A few years ago, science-fiction was almost unheard of on network television.
Now there are more shows than most news outlets, including us, can keep up with. But there doesn’t seem to be enough audience to go down.
Of the seven genre shows that returned from the strike-shortened 2007-08 season, only one grew its audience last year. Overall, returning genre programs lost more than 28 percent of its audience, and the niche as a whole struggled as many shows just couldn’t find their footing.
The only program to actually see a jump in ratings this year was “Supernatural” on The CW, growing 10.5 percent in average overnight ratings from a 1.9 rating/3 share in 2007-08 to a 2.1/3 last season. Its companion show, “Smallville,” dropped nearly 8 percent from a 2.6/4 to a 2.4/4. Both “Supernatural” and “Smallville” were renewed by The CW, but the network has already announced they will not be paired up next year.
The two shows with the biggest audience losses were two of the few from this year’s genre list that won’t be returning next year. “Terminator: The Sarah Connor Chronicles” on Fox lost 48.2 percent of its viewers from a year ago while “Pushing Daisies” on ABC was down 44.4 percent.
“Heroes” on NBC also took a significant tumble, losing nearly 29 percent of its audience, while viewership for “Lost” on ABC was down 24.7 percent. “Chuck,” which NBC said was a bubble show toward the end of its second season, was actually down just 16.7 percent from the year before.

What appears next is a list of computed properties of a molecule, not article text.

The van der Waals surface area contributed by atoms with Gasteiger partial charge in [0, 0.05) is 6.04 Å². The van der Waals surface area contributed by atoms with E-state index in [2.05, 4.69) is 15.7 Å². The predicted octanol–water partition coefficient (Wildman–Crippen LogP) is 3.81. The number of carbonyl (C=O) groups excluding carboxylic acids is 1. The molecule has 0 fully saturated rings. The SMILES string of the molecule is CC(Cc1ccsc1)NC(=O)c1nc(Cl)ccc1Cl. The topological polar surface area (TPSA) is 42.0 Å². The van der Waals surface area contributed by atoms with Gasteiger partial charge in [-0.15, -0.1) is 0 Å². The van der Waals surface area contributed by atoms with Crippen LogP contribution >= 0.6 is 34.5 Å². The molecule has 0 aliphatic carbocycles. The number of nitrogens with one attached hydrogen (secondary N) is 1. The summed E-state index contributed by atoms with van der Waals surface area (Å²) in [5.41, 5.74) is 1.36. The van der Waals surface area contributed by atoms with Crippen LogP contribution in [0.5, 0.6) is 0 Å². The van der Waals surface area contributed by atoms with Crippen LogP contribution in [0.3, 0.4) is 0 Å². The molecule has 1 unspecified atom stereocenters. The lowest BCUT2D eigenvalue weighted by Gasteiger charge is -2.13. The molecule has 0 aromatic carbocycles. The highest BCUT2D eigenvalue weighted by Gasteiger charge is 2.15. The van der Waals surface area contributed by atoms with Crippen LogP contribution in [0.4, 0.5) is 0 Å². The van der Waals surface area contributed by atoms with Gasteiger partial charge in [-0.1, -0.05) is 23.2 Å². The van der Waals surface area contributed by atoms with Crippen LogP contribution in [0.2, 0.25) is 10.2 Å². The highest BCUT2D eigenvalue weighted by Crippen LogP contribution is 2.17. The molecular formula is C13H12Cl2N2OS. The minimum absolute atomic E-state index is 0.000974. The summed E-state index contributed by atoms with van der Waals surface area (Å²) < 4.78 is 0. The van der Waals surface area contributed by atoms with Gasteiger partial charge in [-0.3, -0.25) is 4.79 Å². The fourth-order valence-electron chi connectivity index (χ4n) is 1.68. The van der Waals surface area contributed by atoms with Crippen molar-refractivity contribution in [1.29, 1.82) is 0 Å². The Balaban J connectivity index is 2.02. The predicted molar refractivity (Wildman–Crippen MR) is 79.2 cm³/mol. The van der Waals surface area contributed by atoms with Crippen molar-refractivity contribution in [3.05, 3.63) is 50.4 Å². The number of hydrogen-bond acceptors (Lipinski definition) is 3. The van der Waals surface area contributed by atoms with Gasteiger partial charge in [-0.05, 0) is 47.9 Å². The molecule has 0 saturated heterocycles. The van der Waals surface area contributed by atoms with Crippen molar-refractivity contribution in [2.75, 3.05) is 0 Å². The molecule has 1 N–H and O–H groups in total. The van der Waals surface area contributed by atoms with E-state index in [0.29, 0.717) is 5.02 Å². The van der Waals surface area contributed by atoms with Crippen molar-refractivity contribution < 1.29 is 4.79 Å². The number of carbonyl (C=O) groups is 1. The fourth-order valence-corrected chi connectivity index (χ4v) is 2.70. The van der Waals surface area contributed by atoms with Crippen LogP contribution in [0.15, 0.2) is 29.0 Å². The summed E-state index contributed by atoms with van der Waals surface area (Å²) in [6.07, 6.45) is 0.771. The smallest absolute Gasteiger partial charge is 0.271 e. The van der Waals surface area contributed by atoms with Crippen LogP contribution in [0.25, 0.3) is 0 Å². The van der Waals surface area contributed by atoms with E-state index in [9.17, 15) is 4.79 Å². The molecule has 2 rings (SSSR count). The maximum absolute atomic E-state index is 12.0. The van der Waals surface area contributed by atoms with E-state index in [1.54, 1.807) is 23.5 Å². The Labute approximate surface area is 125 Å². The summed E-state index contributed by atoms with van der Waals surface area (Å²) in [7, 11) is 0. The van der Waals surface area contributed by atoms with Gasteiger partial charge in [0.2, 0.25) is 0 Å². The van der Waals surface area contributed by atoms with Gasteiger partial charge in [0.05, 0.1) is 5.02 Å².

Overall, genre viewing on the networks dropped 18 percent from the previous year, going from a 4.9/8 overnight average in 2007-08 to a 4.0/7 this past season.
The now-cancelled “Reaper” on The CW was able to retain more of its audience than any other show, although with an average rating of 1.4/2, it would be hard not to. It kept 86.3 percent of its audience, according to analysis through the BlipNetwork’s Stability Index Rating where the show’s average rating is compared to its highest rating.
“Reaper” just edged out “Supernatural,” which was able to keep 86.2 percent of its audience throughout the season. “Lost” may not have kept viewers from the previous year, but those who turned out from the beginning of this past season stuck around, earning an SIR of 85.6.
ABC’s “Lost on Mars,” which ended up getting bumped around the schedule before it became a lead-out to “Lost” had the most unstable audience, only able to retain a little more than 59 percent of its audience.
For a complete breakdown of genre shows, check out our message boards by clicking here.